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Mongolia Through Time
From the Paleolithic to Genghis Khan
Genghis Khan and the Great Mongolian Empire
Mongolia Under Foreign Domination
The Road to Independence
The Communist Period
From Communism to Democracy
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From Communism to Democracy
By the late 1980's, Mongolia had been a satellite of the Soviet Union for nearly 70 years.* With the advent of perestroika (government restructuring) and glasnost (openness in government) in the Soviet Union and the Eastern Communist bloc countries (Poland, the former Czechoslovakia, Hungary, etc.), the political climate became favorable for Mongolia's full independence.

In 1989, a group of young professors and activists formed the Mongolian National Democratic Union, which organized numerous demonstrations to democratize the political and social atmosphere in Mongolia. In the spring of 1990, many Mongolians demonstrated for democracy. The Mongolian People's Revolutionary Party (MPRP), which had monopolized state power since 1921, decided to yield to the demands of the people and launched extensive reforms. In June, the MPRP allowed open elections for a new parliament that would draft a new Constitution. Although the MPRP won 62% of the votes, 4 members of the opposition (democratic) forces were included in the newly formed government. This parliament presented a new constitution to the voters, who ratified it in February 1992.

A peaceful demonstration for democracy in 1990, Suhbaatar Square (in front of Parliament),Ulaanbaatar, courtesy of the National Museum of Mongolian History.
"In the spring of 1990, many Mongolians demonstrated for democracy. The Mongolian People's Revolutionary Party ... decided to yield to the demands of the people..."
Elections in the spring of 1992 yielded 71 seats to the MPRP and 5 seats to the newly formed Democratic Coalition. In the local elections, the MPRP won all seats. During this time the public widely supported the MPRP as it favored gradual economic reforms and provided subsidies for certain foodstuffs, whereas the Democratic Union promoted speedy economic deregulation and cutting the budget deficit.

In October 1992, the Mongolian Democratic Union became a political party along with a number of new parties that banded together to endorse P. Ochirbat for president.* He won the presidential election in an overwhelming victory.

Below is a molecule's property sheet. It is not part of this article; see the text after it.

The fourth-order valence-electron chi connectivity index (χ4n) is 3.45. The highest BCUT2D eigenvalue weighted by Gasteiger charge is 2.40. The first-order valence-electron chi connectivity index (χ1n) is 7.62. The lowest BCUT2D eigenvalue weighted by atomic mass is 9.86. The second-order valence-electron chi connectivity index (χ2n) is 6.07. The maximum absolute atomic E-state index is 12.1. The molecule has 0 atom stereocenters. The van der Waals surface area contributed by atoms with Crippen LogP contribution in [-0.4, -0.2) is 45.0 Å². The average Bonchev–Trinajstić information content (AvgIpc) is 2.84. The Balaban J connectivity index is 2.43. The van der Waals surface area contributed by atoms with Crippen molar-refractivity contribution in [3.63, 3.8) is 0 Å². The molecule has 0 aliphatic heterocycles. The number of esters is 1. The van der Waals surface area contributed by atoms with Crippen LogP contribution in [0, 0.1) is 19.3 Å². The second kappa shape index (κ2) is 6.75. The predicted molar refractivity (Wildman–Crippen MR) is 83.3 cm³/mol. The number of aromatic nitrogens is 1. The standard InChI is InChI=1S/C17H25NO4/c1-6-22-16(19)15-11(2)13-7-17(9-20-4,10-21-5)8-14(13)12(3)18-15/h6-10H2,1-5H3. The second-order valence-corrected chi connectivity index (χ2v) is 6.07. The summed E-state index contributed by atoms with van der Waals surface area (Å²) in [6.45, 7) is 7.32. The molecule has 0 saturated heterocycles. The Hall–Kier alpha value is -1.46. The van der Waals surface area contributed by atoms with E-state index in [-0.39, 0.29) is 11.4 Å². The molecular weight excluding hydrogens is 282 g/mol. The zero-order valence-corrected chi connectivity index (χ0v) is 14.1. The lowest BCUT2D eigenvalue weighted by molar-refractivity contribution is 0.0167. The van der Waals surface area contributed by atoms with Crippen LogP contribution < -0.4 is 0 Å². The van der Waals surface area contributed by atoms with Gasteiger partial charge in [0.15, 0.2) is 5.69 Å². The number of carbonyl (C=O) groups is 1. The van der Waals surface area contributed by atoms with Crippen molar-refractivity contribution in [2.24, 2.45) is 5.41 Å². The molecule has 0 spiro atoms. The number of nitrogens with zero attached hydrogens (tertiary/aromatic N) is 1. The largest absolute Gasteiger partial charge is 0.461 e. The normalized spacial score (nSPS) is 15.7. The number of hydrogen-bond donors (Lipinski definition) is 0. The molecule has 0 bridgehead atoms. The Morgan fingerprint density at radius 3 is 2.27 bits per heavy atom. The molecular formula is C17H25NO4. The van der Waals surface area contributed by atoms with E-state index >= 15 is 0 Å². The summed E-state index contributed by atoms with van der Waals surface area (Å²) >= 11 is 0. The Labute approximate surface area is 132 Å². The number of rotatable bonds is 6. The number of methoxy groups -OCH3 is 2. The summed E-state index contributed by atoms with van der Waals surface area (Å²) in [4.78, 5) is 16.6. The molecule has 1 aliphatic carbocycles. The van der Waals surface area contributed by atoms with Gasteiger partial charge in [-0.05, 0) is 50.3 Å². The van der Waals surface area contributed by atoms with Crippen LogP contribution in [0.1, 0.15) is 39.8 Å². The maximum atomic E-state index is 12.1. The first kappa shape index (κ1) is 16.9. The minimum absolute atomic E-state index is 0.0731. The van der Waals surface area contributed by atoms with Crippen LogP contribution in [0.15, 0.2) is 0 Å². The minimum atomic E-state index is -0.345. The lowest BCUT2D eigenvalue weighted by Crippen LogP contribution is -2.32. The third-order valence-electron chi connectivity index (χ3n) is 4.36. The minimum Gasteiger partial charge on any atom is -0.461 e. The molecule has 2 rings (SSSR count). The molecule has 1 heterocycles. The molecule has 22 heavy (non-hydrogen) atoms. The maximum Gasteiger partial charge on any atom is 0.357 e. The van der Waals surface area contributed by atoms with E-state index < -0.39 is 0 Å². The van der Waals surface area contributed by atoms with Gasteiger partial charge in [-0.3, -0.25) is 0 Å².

In June 1996, the democratic opposition parties formed a coalition in preparation for the next round of parliamentary elections. Utilizing new campaign methods to reach the public in both rural and urban areas (partially supported by the American Republican Party through the International Republican Institute), the Democratic Coalition won 50 out of 76 seats in the Parliament while 25 seats went to the MPRP, and 1 seat went to the Conservative Party. The 1996 election represented an important change in Mongolia, as democratic forces attained government power for the first time. In 1997, the presidential election took place, and MPRP member Natsagiin Bagabandi became President. Thus, the parliamentary majority was balanced by the President, nominated from the minority party.*

A man places his presidential ballot in the ballot box, Ulaanbaatar.
In July 2000, a national election brought the MPRP back into power when it gained 72 seats in Parliament and formed the Government (Prime Minister and Cabinet) without any opposition. Following the election, the opposition parties, which had divided into separate parties before the election, began taking steps to reunite into one large opposition party once again. In May 2001, President Bagabandi was reelected, affirming a government and presidency of MPRP members.
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